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Lawsuit asks for change in health care

DETROIT – David Stone, White Earth Band of Chippewa, suffers from a botched hernia operation that he alleges occurred because the IHS did not have the resources to pay for a proper operation.

Stone was told that the hernia would kill him if not treated. He traveled to his home reservation in Minnesota but was put on a waiting list that, he was told, could take up to a year. He found a private surgeon to operate on the hernia; later, after continued pain, doctors informed him the operation was not properly done.

Because of this type of inadequate health care, a federal class action lawsuit was filed against the Department of Health and Human Services and the IHS.

The complaint argues that the federal government breached its fiduciary duty and trust responsibility by failing to appropriately provide health care to the estimated 39,000 American Indians who live in the Detroit area.

Although the suit is specific to the Detroit area, it will have significant impact on the populations of all urban areas. More than 60 percent of all American Indians live in the urban setting and only one percent of IHS funding is for urban populations, according to the complaint.

“The disparity in the health care system is reflected in cities especially. We have to have some help,” said Dr. Kay McGowan, Mississippi Choctaw, an anthropologist for the National Urban Indian Coalition and board member of the American Indian Family Services of Detroit.

“People can’t go back to the reservations to get health care. They would have to establish residency, lose jobs and some are too sick,” she said.

Most American Indians in Detroit have never lived on the reservations. Their families were moved to or encouraged to move to the cities in the 1950s era of assimilation and removal from reservations.

“There are a lot of sick people not getting help whatsoever. Health care has deteriorated and little money is spent on it,” McGowan said.

The complaint stated that necessary and urgent services are being denied or impermissibly delayed to the plaintiffs as a direct result of defendants’ inappropriate and arbitrary actions.

“I think there’s definitely a moral obligation,” Diane Dawson, public affairs specialist at IHS in Washington, told the Metro Times of Detroit.

“I know what you’re asking, and certainly our answer is that there is a legal obligation.”

Dawson also said the reason for the problem is lack of sufficient funding. “We do the best we can with what we’ve got and we appreciate everything we get.”

Thomas Sweeney, public affairs official for IHS, said government agencies have a policy of not commenting on ongoing litigation.

David Santacroce, attorney for the plaintiffs, said that lack of funding is not a defense. He said the government has a legal obligation to fund it.

“There are people who are really sick and are entitled to know what is going on in their bodies,” he said.

Santacroce and law students from University of Michigan have been working on the complaint for more than a year. They were taken by surprise when the Bush administration budget for 2007 zeroed out the entire budget for urban Indian health.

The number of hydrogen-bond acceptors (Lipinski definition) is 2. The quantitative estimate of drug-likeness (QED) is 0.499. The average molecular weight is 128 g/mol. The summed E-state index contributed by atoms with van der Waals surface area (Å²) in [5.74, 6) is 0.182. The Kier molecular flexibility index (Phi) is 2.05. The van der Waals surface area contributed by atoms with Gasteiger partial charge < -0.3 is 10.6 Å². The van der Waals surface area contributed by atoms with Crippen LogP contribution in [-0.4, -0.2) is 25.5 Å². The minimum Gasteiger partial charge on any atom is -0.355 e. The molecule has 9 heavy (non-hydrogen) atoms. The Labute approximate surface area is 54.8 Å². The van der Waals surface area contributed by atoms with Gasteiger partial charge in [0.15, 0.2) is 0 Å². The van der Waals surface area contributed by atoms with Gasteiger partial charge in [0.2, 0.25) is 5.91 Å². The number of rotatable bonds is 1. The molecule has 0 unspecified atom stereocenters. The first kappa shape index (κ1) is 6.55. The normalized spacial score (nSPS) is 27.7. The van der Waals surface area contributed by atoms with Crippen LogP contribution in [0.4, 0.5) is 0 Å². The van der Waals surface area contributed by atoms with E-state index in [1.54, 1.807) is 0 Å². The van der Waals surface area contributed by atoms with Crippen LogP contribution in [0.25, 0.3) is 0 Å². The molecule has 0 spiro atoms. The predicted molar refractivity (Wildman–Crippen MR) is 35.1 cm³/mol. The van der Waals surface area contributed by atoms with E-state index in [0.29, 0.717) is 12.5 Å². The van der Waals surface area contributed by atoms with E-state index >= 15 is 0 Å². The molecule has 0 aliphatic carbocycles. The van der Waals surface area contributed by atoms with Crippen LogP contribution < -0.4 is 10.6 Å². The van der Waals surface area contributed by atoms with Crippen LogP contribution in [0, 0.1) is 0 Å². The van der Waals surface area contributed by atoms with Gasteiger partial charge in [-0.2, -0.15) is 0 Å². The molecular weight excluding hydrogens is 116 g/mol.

“This is total politics, and they can do it because they are not politically accountable. If you lose the Indian vote it doesn’t matter to your election,” he said.

What the plaintiffs are asking for in the suit is a minimum of health care. There is no claim for money. What is asked for is equitable relief and to make the government provide health care.

“We are not talking Mayo Clinic health care or the Cadillac of clinics,” Santacroce said.

Santacroce said when he first was approached by the plaintiffs he was amazed and appalled.

“I was amazed at how bad it was. And this is not some fringe group pointing fingers at the federal government. I think of myself as pretty politically aware in my own state and nation, but here was this huge problem no one was talking about,” he said.

The plaintiffs assert that they want nothing to change with reservation health care. They argue that it is substandard and insufficient; but this case is not about reservation health care.

There is one health care facility in Detroit. Transportation to that clinic becomes a problem and it is limited in services that can be provided.

“We have serious health problems in Detroit, as there are across the country. This is a national problem and hopefully this will be an impact case and reflect change,” McGowan said.

“This is not just an issue of funding; it is also the way funds are distributed. We are advocating for additional funding but don’t want to hurt communities at home. We want health care for everybody; Indians across the board need better health care,” McGowan said.

The defendants are the secretary of Health and Human Services Michael Leavitt and HHS and IHS Director Dr. Charles Grimm.

The plaintiffs are David Stone, White Earth Band of Chippewa; Joseph Stewart, Sault Ste. Marie Band of Chippewa, who was diagnosed with an unknown liver disease but was told IHS lacked the resources to conduct a thorough examination; and Tonya Hammitte, also Sault Ste. Marie Band of Chippewa, who was diagnosed with a precursor to cervical cancer but was told the IHS lacked the resources to perform the removal procedure.

The complaint states that the defendants are unlawfully continuing to not provide the health care the plaintiffs need.